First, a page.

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Posted: December 16, 2013

Managing virtual employees

Three trending areas of improvement stand out

Lauren Sveen

It’s clear that the traditional office is undergoing changes to adapt to the needs of a more flexible workforce. Telecommuting grew by 61 percent from 2005 to 2009, according to a study by WorldatWork, a nonprofit offering research on global human resources issues. The number of telecommuters is expected to rise to 4.9 million by 2016.

Other flexible work arrangements are also on the rise, including modified schedules, condensed work weeks, job-sharing and part-time positions.

As many companies are already modifying their business models to fit these changes, we must address how we evolve as business leaders to best manage a more flexible and virtual staff. Three trending areas of improvement stand out:

  • Talent: It is easy to get distracted while working from home or another remote location, so one way to ensure this model works effectively is to build a team of self-motivated leaders. Executives must define each employee’s role and responsibilities, communicate them to the management team, and then teach the team how to manage their employees according to those outcomes.
     
  • Communication: This key skill can either make or break a company’s progressive work program. A predetermined, pre-tested communications plan must be implemented in order to keep employees productive and engaged with co-workers and managers. When staff is no longer in the same physical office each day, it is helpful for all employees to identify set times when they are available so managers can coordinate schedules accordingly.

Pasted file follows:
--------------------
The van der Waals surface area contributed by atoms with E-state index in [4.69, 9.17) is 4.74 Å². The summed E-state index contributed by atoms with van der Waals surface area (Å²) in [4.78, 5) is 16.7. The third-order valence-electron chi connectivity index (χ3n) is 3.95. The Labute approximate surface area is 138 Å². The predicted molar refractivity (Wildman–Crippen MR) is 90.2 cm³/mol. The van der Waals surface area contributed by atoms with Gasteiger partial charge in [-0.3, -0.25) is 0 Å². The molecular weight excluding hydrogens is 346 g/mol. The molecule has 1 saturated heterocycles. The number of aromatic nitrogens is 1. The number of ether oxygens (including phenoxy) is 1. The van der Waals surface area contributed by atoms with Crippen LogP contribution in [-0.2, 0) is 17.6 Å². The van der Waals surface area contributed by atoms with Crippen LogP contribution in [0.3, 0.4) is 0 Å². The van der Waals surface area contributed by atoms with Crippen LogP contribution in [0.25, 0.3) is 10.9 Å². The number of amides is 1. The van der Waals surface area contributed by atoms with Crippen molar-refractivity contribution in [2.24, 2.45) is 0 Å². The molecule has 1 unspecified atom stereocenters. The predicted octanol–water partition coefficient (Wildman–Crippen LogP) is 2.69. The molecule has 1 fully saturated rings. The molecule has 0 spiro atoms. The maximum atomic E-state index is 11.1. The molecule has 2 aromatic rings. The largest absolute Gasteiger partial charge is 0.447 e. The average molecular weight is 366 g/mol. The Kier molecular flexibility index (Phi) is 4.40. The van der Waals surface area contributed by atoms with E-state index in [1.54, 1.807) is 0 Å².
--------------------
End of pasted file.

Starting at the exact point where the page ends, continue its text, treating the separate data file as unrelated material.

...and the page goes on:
• Trust: A results-only work environment (ROWE) is a management strategy focusing primarily on the produced work and employee performance. With this approach, employees have the flexibility and freedom to work whenever and however they choose, as long as they meet their requirements. While some executives worry about losing control over employees in a virtual or partially virtual workplace (Best Buy, for example), ROWE allows employees to be more in control of their schedule while still being held accountable for results.

With various percentages of employees working in the office, working off site and working both in and out of the office, companies are beginning to test out these models and are finding success. The take home point: This is not a “one-size-fits-all” approach. The key is to find the right formula that works for your company and employees and continue to modify that plan until you get it right.

Lauren Sveen is the owner and President of Mom Corps Denver. A Duke University graduate, Lauren holds an MBA in Marketing from the Wharton School. A respected entrepreneur with experience in strategic marketing and new business acquisition, she now works with progressive companies to place highly qualified candidates in jobs that allow a work-life synthesis. Contact Lauren at lsveen@momcorps.com or call 888-438-8122 (Ext. 440)

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Readers Respond

Great advices, thank you for sharing them with us. By Jessica on 2014 01 07
Thanks for the article. We have been running a virtual office for nearly ten years and it has been with limited drawbacks. The key word you used is trust. Although we allow flexibility we operate under normal business hours which puts much less strain on the team and relationship. Its interesting how many companies and employees default to the idea that when working remotely that employees default to working whenever they want, that's not always the case. The most critical component is communication, without it you lose trust. Sharing calendars, skype and texting are part of the culture of working remotely. By Paul on 2013 12 16
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